"I sent him word he was my son, before
The conduct of the plot is so unnatural, that it almost warrants a suspicion, that the serious scenes
of this play, tho' not acted till 1693, were written before the extravagant notions of love and honour were exploded—one thing is certain, that the tragic part of this piece is very inferiour to any play which Dryden had written for many years—two scenes are
in rhyme—tho' Dryden had left off rhyme there
is a comic underplot—Carlos and Sancho are two Colonels, who are in love with Dalinda, the daughter of Don Lopez—Carlos is a clever fellow, but poor— Sancho is a fool, but rich—Dalinda, who has no fortune, marries Sancho—the comic part of this play is good; it has not the slightest connexion with the tragic part, except that when Alphonso takes up arms against Veramond, Carlos joins him.
Dryden, both in the dedication and in the Prologue, expresses his determination of not writing any more
for the stage Malone says this Tragi-Comedy
came out immediately after the Double Dealer—it was coolly received at least; if not damned.
Dr. Johnson says of Dryden—"Almost every piece "had a dedication written with such elegance and "luxuriance of praise, as neither haughtiness nor "avarice could be imagined able to resist: when once "he had undertaken the task of compliment, he no "longer retains shame in himself, nor supposes it in "his patron: of this kind of meanness, he never "seems to decline the practice or lament the neces"sity, but he made his flattery too cheap; that praise "is worth nothing of which the price is known."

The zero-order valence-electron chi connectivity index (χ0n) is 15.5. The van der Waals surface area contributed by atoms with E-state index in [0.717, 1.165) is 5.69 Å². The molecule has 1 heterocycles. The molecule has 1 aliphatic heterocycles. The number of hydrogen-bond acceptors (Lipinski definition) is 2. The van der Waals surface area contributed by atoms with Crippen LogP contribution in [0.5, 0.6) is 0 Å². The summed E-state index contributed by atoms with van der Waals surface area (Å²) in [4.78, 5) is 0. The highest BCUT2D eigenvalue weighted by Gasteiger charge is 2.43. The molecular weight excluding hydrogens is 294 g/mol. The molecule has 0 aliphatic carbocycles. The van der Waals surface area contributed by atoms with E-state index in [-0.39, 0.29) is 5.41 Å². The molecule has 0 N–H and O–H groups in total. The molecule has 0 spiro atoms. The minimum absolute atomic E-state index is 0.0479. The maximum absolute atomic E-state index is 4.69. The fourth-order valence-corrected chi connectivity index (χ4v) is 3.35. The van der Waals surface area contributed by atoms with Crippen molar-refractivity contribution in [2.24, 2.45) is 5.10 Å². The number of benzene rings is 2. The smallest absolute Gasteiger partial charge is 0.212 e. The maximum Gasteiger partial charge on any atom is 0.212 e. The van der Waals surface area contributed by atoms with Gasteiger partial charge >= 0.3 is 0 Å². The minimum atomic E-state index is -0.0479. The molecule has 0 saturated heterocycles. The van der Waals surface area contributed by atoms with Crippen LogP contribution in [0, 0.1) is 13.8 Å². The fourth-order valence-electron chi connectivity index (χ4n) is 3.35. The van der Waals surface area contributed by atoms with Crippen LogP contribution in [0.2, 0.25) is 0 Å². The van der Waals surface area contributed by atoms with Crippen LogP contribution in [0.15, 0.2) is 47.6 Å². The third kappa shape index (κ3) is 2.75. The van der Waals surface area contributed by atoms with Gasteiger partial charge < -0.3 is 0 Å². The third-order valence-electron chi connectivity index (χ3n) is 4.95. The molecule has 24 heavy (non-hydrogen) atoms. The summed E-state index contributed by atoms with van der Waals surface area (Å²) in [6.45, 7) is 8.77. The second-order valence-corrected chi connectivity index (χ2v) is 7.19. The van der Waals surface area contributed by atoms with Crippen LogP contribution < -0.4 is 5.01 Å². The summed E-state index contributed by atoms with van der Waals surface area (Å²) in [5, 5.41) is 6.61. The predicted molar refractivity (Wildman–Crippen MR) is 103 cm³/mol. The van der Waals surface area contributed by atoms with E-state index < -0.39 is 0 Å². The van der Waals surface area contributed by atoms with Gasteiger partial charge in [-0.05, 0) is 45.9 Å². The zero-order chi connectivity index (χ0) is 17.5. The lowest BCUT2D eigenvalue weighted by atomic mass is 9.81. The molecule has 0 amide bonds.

Malone, who is on all occasions a most strenuous advocate for Dryden, attempts to excuse the servility of Dryden's adulation by saying, that it was rather the vice of the age than the man—but to what does this excuse amount ?—simply to this; that some (certainly not all) of Dryden's contemporaries were as mean as himself—if a thing be wrong in itself, the number of persons, who are guilty of it, cannot alter its nature.
Dryden in a letter to the Earl of Rochester says —" I have sent you a Prologue and Epilogue which "I made for our players, when they went down to "Oxford—I hear they have succeeded—and by the "event your Lordship will judge how easy 'tis to pass "any thing upon an University, and how gross flat"tery the learned will endure "—(Malone)—he should have added—"and I am mean enough to "write "—after all, his Prologues at Oxford contain nothing more than some few handsome compliments, and Dryden might have said of them, as Puff does in the Critic, they are "quite cool—to what I some"times do."
T. R 1694.
Don Quixote part 1st—Don Quixote = Bowen: Sancho = Dogget: Gines de Passamonte = Haines: Don Fernando = Powell: Cardenio = Bowman: Ambrosio = Verbruggen: Perez (a Curate) = Cibber: Nicholas (a Barber) = Harris: Host = Bright: Marcella = Mrs. Bracegirdle: Dorothea = Mrs. Knight: